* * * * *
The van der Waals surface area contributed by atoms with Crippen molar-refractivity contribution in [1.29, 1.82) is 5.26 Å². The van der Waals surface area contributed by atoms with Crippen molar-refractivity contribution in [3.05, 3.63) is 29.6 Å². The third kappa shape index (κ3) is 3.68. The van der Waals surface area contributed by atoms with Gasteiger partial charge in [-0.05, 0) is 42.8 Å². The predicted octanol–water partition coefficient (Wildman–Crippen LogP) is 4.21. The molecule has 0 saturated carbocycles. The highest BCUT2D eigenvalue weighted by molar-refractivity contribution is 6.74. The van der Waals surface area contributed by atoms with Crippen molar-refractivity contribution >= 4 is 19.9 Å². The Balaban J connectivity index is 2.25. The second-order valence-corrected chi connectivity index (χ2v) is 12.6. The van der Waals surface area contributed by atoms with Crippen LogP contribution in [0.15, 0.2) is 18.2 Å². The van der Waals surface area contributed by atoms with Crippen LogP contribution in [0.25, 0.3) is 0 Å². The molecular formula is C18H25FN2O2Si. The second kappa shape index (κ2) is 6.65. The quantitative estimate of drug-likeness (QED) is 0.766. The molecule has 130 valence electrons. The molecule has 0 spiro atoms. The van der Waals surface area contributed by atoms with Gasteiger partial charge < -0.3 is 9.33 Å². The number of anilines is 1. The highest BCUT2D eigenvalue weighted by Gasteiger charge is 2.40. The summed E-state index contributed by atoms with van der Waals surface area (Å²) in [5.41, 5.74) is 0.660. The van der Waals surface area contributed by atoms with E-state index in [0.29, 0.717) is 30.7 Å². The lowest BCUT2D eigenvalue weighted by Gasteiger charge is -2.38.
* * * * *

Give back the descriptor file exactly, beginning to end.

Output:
The van der Waals surface area contributed by atoms with Crippen molar-refractivity contribution in [1.29, 1.82) is 5.26 Å². The van der Waals surface area contributed by atoms with Crippen molar-refractivity contribution in [3.05, 3.63) is 29.6 Å². The third kappa shape index (κ3) is 3.68. The van der Waals surface area contributed by atoms with Gasteiger partial charge in [-0.05, 0) is 42.8 Å². The predicted octanol–water partition coefficient (Wildman–Crippen LogP) is 4.21. The molecule has 0 saturated carbocycles. The highest BCUT2D eigenvalue weighted by molar-refractivity contribution is 6.74. The van der Waals surface area contributed by atoms with Crippen molar-refractivity contribution >= 4 is 19.9 Å². The Balaban J connectivity index is 2.25. The second-order valence-corrected chi connectivity index (χ2v) is 12.6. The van der Waals surface area contributed by atoms with Crippen LogP contribution in [0.15, 0.2) is 18.2 Å². The van der Waals surface area contributed by atoms with Crippen LogP contribution in [0.25, 0.3) is 0 Å². The molecular formula is C18H25FN2O2Si. The second kappa shape index (κ2) is 6.65. The quantitative estimate of drug-likeness (QED) is 0.766. The molecule has 130 valence electrons. The molecule has 0 spiro atoms. The van der Waals surface area contributed by atoms with Gasteiger partial charge < -0.3 is 9.33 Å². The number of anilines is 1. The highest BCUT2D eigenvalue weighted by Gasteiger charge is 2.40. The summed E-state index contributed by atoms with van der Waals surface area (Å²) in [5.41, 5.74) is 0.660. The van der Waals surface area contributed by atoms with E-state index in [0.29, 0.717) is 30.7 Å². The lowest BCUT2D eigenvalue weighted by Gasteiger charge is -2.38.